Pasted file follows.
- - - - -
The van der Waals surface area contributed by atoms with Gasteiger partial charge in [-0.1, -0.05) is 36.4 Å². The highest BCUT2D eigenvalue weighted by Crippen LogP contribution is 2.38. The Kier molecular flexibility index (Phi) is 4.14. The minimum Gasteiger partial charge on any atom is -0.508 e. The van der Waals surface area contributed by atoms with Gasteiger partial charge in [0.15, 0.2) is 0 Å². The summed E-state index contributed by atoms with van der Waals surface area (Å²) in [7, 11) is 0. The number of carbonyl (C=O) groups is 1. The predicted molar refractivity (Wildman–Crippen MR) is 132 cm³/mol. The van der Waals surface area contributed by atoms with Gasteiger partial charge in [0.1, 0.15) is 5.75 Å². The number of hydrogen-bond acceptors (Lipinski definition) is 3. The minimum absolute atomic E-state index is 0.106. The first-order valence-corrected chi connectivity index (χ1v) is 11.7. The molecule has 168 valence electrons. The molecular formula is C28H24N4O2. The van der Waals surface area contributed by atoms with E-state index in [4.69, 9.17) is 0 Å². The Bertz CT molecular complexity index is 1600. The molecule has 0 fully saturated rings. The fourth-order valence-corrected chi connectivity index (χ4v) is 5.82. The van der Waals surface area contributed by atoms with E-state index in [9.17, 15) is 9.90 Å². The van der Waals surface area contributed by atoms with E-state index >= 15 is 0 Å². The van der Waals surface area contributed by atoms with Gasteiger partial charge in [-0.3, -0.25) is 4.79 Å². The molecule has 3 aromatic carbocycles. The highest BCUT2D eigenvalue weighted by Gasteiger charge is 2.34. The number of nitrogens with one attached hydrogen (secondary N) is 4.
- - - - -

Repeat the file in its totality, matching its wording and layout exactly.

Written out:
The van der Waals surface area contributed by atoms with Gasteiger partial charge in [-0.1, -0.05) is 36.4 Å². The highest BCUT2D eigenvalue weighted by Crippen LogP contribution is 2.38. The Kier molecular flexibility index (Phi) is 4.14. The minimum Gasteiger partial charge on any atom is -0.508 e. The van der Waals surface area contributed by atoms with Gasteiger partial charge in [0.15, 0.2) is 0 Å². The summed E-state index contributed by atoms with van der Waals surface area (Å²) in [7, 11) is 0. The number of carbonyl (C=O) groups is 1. The predicted molar refractivity (Wildman–Crippen MR) is 132 cm³/mol. The van der Waals surface area contributed by atoms with Gasteiger partial charge in [0.1, 0.15) is 5.75 Å². The number of hydrogen-bond acceptors (Lipinski definition) is 3. The minimum absolute atomic E-state index is 0.106. The first-order valence-corrected chi connectivity index (χ1v) is 11.7. The molecule has 168 valence electrons. The molecular formula is C28H24N4O2. The van der Waals surface area contributed by atoms with E-state index in [4.69, 9.17) is 0 Å². The Bertz CT molecular complexity index is 1600. The molecule has 0 fully saturated rings. The fourth-order valence-corrected chi connectivity index (χ4v) is 5.82. The van der Waals surface area contributed by atoms with E-state index in [9.17, 15) is 9.90 Å². The van der Waals surface area contributed by atoms with E-state index >= 15 is 0 Å². The van der Waals surface area contributed by atoms with Gasteiger partial charge in [-0.3, -0.25) is 4.79 Å². The molecule has 3 aromatic carbocycles. The highest BCUT2D eigenvalue weighted by Gasteiger charge is 2.34. The number of nitrogens with one attached hydrogen (secondary N) is 4.